On July 26th we are back with three new and amazing topics. Don’t forget to like our page Seattle Science Slam to stay up to date.
PhD student in the Pathobiology Program at UW
«Host-pathogen interactions: the model matters»
Scientists use animal models to study how microbes make us sick. The models we use to study these pathogens can affect our understanding of what happens during an infection. My research focuses on the bacteria that causes typhoid fever, Salmonella enterica serovar Typhi, which can only infect humans. To study typhoid fever, scientists have used a similar but different type of Salmonella to infect mice – what are we missing by not studying the real pathogen?
Research Scientist at the UW Kidney Research Institute
«Nanoengineered Muscular Thin Films for Drug-Induced Cardiotoxicity Screening»
New medicines save lives, but they can also come with some pretty serious side effects. Irregular heartbeat. Chest pain. Even death. Scientists already test every new drug using engineered human cells lines to try to see if it does more harm than good, but these tests only go so far. It turns out heart cells grown in the lab are pretty different from an actual, beating heart. My research is aimed at improving the predictive value of drug screening by creating well developed cardiac tissue made of matured human stem cells.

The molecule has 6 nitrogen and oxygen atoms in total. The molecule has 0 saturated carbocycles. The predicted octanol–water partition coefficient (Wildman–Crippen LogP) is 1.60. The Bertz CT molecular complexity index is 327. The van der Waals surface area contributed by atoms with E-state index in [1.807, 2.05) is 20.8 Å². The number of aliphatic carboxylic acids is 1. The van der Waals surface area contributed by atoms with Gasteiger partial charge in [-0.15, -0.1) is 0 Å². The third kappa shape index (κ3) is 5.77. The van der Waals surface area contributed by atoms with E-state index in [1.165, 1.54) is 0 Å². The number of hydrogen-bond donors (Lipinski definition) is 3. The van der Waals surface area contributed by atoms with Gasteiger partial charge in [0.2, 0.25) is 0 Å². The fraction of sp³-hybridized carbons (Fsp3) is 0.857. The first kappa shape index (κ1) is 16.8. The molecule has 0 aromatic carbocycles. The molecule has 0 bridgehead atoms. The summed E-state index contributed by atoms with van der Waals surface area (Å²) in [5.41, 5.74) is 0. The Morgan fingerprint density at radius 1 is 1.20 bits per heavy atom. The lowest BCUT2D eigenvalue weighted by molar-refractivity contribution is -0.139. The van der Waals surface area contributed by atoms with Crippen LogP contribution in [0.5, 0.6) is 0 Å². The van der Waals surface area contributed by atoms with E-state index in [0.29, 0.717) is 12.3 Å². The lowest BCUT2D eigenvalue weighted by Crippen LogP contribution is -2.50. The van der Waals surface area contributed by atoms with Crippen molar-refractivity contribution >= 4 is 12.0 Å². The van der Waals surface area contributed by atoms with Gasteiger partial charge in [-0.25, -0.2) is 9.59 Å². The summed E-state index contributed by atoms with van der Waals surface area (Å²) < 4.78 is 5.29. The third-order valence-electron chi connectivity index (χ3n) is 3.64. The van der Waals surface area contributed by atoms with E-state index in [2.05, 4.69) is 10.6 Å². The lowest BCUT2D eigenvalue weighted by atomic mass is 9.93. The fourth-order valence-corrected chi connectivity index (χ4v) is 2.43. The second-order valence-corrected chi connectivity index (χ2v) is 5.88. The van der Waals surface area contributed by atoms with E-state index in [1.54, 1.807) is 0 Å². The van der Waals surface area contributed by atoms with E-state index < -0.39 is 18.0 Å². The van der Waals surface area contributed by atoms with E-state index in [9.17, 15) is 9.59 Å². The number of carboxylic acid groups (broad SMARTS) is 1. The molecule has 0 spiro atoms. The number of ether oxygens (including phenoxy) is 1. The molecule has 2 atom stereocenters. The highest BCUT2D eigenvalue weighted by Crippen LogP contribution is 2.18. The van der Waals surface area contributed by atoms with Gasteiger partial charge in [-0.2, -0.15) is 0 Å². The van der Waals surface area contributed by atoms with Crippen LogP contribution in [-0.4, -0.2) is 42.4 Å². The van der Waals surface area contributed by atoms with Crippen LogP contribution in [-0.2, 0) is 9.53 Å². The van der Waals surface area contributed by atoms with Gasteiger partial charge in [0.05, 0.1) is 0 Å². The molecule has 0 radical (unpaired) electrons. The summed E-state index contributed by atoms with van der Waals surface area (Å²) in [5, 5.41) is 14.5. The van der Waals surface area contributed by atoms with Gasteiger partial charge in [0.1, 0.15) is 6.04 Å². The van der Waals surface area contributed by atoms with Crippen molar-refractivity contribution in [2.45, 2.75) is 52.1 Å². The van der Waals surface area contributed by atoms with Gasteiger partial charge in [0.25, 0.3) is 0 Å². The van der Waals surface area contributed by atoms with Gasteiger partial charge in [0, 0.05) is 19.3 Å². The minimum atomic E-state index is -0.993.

Domnita Valeria Rusnac
PhD candidate in the department of Pharmacology at UW
«Proteins, drugs, and degradation»
Like cities, our cells are busy places. Their insides buzz with constant activity – molecules get built up, molecules get broken down. Proteins, the fascinating molecular machines that run our cells, are usually well behaved… but sometimes they get out of hand. Misbehaving proteins are the cause of many serious diseases. My work is focused on trying to hijack the process of degradation within the cell, in order to break down problematic proteins.